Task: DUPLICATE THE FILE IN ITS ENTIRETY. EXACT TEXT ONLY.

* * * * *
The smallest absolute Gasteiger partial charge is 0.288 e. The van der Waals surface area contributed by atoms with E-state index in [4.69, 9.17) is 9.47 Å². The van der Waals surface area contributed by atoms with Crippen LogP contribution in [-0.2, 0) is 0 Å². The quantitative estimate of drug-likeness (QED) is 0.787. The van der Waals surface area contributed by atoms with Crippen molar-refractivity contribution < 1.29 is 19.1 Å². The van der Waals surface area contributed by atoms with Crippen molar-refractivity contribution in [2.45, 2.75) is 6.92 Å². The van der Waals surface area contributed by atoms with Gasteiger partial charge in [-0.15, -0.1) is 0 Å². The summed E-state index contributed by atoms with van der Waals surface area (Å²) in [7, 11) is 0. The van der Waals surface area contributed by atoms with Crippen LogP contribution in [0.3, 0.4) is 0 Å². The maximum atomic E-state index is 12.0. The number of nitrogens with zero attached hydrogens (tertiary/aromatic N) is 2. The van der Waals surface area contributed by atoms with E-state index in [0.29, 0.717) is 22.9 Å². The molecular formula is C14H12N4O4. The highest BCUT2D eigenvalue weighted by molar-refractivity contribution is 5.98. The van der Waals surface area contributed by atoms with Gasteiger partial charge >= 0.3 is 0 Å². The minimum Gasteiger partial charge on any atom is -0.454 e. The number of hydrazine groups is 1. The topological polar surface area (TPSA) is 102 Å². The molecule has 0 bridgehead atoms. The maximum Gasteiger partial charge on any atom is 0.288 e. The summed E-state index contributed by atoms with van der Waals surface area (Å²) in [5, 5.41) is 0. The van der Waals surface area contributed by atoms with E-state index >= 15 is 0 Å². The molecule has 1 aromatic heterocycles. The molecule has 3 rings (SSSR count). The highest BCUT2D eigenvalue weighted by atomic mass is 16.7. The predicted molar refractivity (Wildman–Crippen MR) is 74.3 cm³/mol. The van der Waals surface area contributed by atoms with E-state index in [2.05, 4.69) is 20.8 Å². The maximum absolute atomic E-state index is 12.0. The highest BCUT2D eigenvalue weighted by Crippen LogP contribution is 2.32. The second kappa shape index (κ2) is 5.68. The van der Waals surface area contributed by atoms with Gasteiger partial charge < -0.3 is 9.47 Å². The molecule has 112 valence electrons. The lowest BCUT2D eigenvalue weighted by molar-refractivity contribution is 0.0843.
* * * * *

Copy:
The smallest absolute Gasteiger partial charge is 0.288 e. The van der Waals surface area contributed by atoms with E-state index in [4.69, 9.17) is 9.47 Å². The van der Waals surface area contributed by atoms with Crippen LogP contribution in [-0.2, 0) is 0 Å². The quantitative estimate of drug-likeness (QED) is 0.787. The van der Waals surface area contributed by atoms with Crippen molar-refractivity contribution < 1.29 is 19.1 Å². The van der Waals surface area contributed by atoms with Crippen molar-refractivity contribution in [2.45, 2.75) is 6.92 Å². The van der Waals surface area contributed by atoms with Gasteiger partial charge in [-0.15, -0.1) is 0 Å². The summed E-state index contributed by atoms with van der Waals surface area (Å²) in [7, 11) is 0. The van der Waals surface area contributed by atoms with Crippen LogP contribution in [0.3, 0.4) is 0 Å². The maximum atomic E-state index is 12.0. The number of nitrogens with zero attached hydrogens (tertiary/aromatic N) is 2. The van der Waals surface area contributed by atoms with E-state index in [0.29, 0.717) is 22.9 Å². The molecular formula is C14H12N4O4. The highest BCUT2D eigenvalue weighted by molar-refractivity contribution is 5.98. The van der Waals surface area contributed by atoms with Gasteiger partial charge >= 0.3 is 0 Å². The minimum Gasteiger partial charge on any atom is -0.454 e. The number of hydrazine groups is 1. The topological polar surface area (TPSA) is 102 Å². The molecule has 0 bridgehead atoms. The maximum Gasteiger partial charge on any atom is 0.288 e. The summed E-state index contributed by atoms with van der Waals surface area (Å²) in [5, 5.41) is 0. The van der Waals surface area contributed by atoms with E-state index >= 15 is 0 Å². The molecule has 1 aromatic heterocycles. The molecule has 3 rings (SSSR count). The highest BCUT2D eigenvalue weighted by atomic mass is 16.7. The predicted molar refractivity (Wildman–Crippen MR) is 74.3 cm³/mol. The van der Waals surface area contributed by atoms with E-state index in [2.05, 4.69) is 20.8 Å². The maximum absolute atomic E-state index is 12.0. The highest BCUT2D eigenvalue weighted by Crippen LogP contribution is 2.32. The second kappa shape index (κ2) is 5.68. The van der Waals surface area contributed by atoms with Gasteiger partial charge < -0.3 is 9.47 Å². The molecule has 112 valence electrons. The lowest BCUT2D eigenvalue weighted by molar-refractivity contribution is 0.0843.